Event Date:
Content Type: News Item

Gentrification is a common, and deeply controversial, outcome of urban development.

It's usually the same story: investments in new infrastructure draw the affluent, causing market forces to displace lower-income residents. Neighborhoods become renovated, and the people who once defined the neighborhood can no longer afford to live there.

NITC researcher Gerardo Sandoval shows in his latest project that it doesn’t have to be that way.

With the right level of community input, transit-oriented development has the potential to bring needed services to low-income residents while revitalizing their neighborhoods.

Sandoval, an associate professor of planning, public policy and management at the University of Oregon, demonstrates in numerous case studies how transit-oriented development, or TOD, can modernize and improve neighborhoods without driving residents out. His research focuses on Latino immigrant communities in California.

Through the examination of these case studies, Sandoval hopes to provide a model for planners and agencies to create equitable TODs.

Beginning in 2012 with a NITC project called Latino Immigrant Communities and Equity in Transit Oriented Development, Sandoval first conducted qualitative studies of TODs in two California...

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Event Date:
Jan 23, 2004
Content Type: Events

The video begins at 0:55.

Event Date:
May 02, 2008
Content Type: Events

View slides from Jennifer Dill's presentation

The video begins at 6:57.

Event Date:
Feb 12, 2010
Content Type: Events

View slides

Event Date:
May 20, 2011
Content Type: Events

The video begins at 2:15.

Abstract: If a two-dimensional picture is worth a 1,000 words, how much more can 3D imagery convey? As part of its recently completed Strategic Plan, Metro’s TOD Program in Portland, OR has developed a new GIS -based transit orientation tool to analyze and compare the readiness of its station areas and corridors for higher density mixed-use development.  For the purposes of better capturing a more holistic view of the built environment, this innovative measure expands on the 3 “D’s” of density, diversity, and design by adopting the 5 “P’s” of people, places, physical form, performance and pedestrian/bicycle connectivity. Given the program’s interest in catalyzing near-term private development, it goes further to incorporate a strong “market strength” component. In addition to describing the tool and its future implementation, the presentation will demonstrate how the TOD Program developed and used two- and three-dimensional maps and graphics to help convey the complex methodology and findings to a broad audience of policy makers and stakeholders.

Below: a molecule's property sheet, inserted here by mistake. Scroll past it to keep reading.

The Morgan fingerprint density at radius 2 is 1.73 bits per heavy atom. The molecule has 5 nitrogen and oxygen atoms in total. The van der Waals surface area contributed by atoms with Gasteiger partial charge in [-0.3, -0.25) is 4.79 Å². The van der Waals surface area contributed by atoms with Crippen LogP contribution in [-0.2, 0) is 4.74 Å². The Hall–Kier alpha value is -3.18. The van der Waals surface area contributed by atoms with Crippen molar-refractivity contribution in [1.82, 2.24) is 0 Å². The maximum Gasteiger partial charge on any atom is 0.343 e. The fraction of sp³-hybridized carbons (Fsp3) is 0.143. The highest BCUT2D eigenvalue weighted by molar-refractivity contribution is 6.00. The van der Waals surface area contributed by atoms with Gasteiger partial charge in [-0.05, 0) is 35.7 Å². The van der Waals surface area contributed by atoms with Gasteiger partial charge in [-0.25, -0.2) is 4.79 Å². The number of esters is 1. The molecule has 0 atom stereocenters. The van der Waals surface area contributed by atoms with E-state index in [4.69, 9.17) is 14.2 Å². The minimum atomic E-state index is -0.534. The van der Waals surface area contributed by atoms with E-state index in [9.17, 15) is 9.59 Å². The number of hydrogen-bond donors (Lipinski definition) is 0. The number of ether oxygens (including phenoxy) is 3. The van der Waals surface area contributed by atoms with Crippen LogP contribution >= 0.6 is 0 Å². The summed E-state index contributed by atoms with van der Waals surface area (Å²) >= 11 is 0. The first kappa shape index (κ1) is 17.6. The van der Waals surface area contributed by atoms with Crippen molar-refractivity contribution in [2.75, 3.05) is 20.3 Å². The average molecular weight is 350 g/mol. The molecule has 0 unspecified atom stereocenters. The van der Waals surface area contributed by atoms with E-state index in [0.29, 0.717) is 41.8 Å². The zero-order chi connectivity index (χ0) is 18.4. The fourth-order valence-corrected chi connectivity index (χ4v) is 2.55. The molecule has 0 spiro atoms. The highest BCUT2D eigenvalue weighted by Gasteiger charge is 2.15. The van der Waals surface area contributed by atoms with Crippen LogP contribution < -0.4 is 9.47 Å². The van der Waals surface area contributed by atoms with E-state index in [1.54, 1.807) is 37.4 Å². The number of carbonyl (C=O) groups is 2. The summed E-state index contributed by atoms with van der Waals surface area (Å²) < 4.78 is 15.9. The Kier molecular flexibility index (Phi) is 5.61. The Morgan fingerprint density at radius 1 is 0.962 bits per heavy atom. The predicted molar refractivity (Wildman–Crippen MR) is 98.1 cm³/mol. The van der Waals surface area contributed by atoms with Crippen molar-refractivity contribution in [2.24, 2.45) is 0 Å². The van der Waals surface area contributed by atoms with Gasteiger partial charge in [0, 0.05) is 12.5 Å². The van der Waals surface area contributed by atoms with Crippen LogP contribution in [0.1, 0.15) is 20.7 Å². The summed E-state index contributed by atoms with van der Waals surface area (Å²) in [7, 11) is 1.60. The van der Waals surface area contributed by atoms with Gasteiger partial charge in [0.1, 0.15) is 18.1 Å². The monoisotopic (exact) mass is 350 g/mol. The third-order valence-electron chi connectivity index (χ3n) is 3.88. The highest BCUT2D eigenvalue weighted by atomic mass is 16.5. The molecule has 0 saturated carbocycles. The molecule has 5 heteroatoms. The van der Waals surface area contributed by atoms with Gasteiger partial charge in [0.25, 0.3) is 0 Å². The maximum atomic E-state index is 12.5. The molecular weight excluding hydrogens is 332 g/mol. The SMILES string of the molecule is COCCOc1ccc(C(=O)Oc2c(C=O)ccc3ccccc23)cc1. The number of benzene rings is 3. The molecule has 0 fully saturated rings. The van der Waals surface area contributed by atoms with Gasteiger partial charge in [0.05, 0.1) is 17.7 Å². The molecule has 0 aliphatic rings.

Chris is a Senior TOD Project Manager with Metro’s TOD Program in Portland, OR. Along with managing public-private development projects near transit, he led the recently completed TOD Strategic Plan and is participating in corridor planning region-wide. Prior to Metro, Chris specialized in TOD in the public and private sectors.